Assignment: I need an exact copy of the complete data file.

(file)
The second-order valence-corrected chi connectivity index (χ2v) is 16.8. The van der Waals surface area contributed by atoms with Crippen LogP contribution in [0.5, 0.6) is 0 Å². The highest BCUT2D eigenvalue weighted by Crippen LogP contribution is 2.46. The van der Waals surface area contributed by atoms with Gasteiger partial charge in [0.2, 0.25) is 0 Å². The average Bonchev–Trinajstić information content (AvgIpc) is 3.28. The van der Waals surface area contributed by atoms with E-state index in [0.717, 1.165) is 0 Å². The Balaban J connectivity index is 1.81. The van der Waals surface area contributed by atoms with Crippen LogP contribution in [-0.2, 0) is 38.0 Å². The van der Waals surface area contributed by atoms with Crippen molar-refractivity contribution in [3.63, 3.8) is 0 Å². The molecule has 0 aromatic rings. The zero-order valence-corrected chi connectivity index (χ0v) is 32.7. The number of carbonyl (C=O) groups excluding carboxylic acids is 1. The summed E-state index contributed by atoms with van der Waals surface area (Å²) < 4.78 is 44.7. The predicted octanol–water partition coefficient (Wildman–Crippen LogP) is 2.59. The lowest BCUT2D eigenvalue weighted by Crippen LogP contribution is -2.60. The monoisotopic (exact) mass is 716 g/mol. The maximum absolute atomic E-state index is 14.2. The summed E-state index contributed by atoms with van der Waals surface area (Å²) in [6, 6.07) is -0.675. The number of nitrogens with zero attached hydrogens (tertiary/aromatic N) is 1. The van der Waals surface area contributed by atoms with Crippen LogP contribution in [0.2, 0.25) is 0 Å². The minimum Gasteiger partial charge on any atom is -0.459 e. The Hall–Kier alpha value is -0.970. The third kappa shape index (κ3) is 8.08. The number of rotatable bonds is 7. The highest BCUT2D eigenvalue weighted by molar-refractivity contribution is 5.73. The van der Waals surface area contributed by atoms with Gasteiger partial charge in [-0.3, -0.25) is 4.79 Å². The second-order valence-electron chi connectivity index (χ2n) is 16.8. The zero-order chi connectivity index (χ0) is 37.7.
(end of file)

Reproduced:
The second-order valence-corrected chi connectivity index (χ2v) is 16.8. The van der Waals surface area contributed by atoms with Crippen LogP contribution in [0.5, 0.6) is 0 Å². The highest BCUT2D eigenvalue weighted by Crippen LogP contribution is 2.46. The van der Waals surface area contributed by atoms with Gasteiger partial charge in [0.2, 0.25) is 0 Å². The average Bonchev–Trinajstić information content (AvgIpc) is 3.28. The van der Waals surface area contributed by atoms with E-state index in [0.717, 1.165) is 0 Å². The Balaban J connectivity index is 1.81. The van der Waals surface area contributed by atoms with Crippen LogP contribution in [-0.2, 0) is 38.0 Å². The van der Waals surface area contributed by atoms with Crippen molar-refractivity contribution in [3.63, 3.8) is 0 Å². The molecule has 0 aromatic rings. The zero-order valence-corrected chi connectivity index (χ0v) is 32.7. The number of carbonyl (C=O) groups excluding carboxylic acids is 1. The summed E-state index contributed by atoms with van der Waals surface area (Å²) < 4.78 is 44.7. The predicted octanol–water partition coefficient (Wildman–Crippen LogP) is 2.59. The lowest BCUT2D eigenvalue weighted by Crippen LogP contribution is -2.60. The monoisotopic (exact) mass is 716 g/mol. The maximum absolute atomic E-state index is 14.2. The summed E-state index contributed by atoms with van der Waals surface area (Å²) in [6, 6.07) is -0.675. The number of nitrogens with zero attached hydrogens (tertiary/aromatic N) is 1. The van der Waals surface area contributed by atoms with Crippen LogP contribution in [0.2, 0.25) is 0 Å². The minimum Gasteiger partial charge on any atom is -0.459 e. The Hall–Kier alpha value is -0.970. The third kappa shape index (κ3) is 8.08. The number of rotatable bonds is 7. The highest BCUT2D eigenvalue weighted by molar-refractivity contribution is 5.73. The van der Waals surface area contributed by atoms with Gasteiger partial charge in [-0.3, -0.25) is 4.79 Å². The second-order valence-electron chi connectivity index (χ2n) is 16.8. The zero-order chi connectivity index (χ0) is 37.7.